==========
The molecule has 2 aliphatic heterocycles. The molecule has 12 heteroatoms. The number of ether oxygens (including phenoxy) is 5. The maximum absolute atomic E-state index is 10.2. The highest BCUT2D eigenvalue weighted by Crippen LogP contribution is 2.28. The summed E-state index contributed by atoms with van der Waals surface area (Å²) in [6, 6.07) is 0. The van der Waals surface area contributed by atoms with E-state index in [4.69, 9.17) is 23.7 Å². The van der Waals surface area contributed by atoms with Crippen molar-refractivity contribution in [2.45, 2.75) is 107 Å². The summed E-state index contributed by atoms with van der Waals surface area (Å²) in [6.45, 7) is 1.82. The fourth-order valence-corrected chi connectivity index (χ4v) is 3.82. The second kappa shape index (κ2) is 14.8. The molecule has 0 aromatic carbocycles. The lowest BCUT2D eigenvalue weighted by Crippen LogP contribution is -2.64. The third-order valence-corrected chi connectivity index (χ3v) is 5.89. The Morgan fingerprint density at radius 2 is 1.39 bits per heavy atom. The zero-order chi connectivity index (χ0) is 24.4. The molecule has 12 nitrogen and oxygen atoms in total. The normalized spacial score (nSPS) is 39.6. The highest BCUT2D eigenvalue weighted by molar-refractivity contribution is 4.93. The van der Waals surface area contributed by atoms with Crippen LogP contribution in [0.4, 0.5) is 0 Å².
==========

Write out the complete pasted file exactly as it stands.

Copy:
The molecule has 2 aliphatic heterocycles. The molecule has 12 heteroatoms. The number of ether oxygens (including phenoxy) is 5. The maximum absolute atomic E-state index is 10.2. The highest BCUT2D eigenvalue weighted by Crippen LogP contribution is 2.28. The summed E-state index contributed by atoms with van der Waals surface area (Å²) in [6, 6.07) is 0. The van der Waals surface area contributed by atoms with E-state index in [4.69, 9.17) is 23.7 Å². The van der Waals surface area contributed by atoms with Crippen molar-refractivity contribution in [2.45, 2.75) is 107 Å². The summed E-state index contributed by atoms with van der Waals surface area (Å²) in [6.45, 7) is 1.82. The fourth-order valence-corrected chi connectivity index (χ4v) is 3.82. The second kappa shape index (κ2) is 14.8. The molecule has 0 aromatic carbocycles. The lowest BCUT2D eigenvalue weighted by Crippen LogP contribution is -2.64. The third-order valence-corrected chi connectivity index (χ3v) is 5.89. The Morgan fingerprint density at radius 2 is 1.39 bits per heavy atom. The zero-order chi connectivity index (χ0) is 24.4. The molecule has 12 nitrogen and oxygen atoms in total. The normalized spacial score (nSPS) is 39.6. The highest BCUT2D eigenvalue weighted by molar-refractivity contribution is 4.93. The van der Waals surface area contributed by atoms with Crippen LogP contribution in [0.4, 0.5) is 0 Å².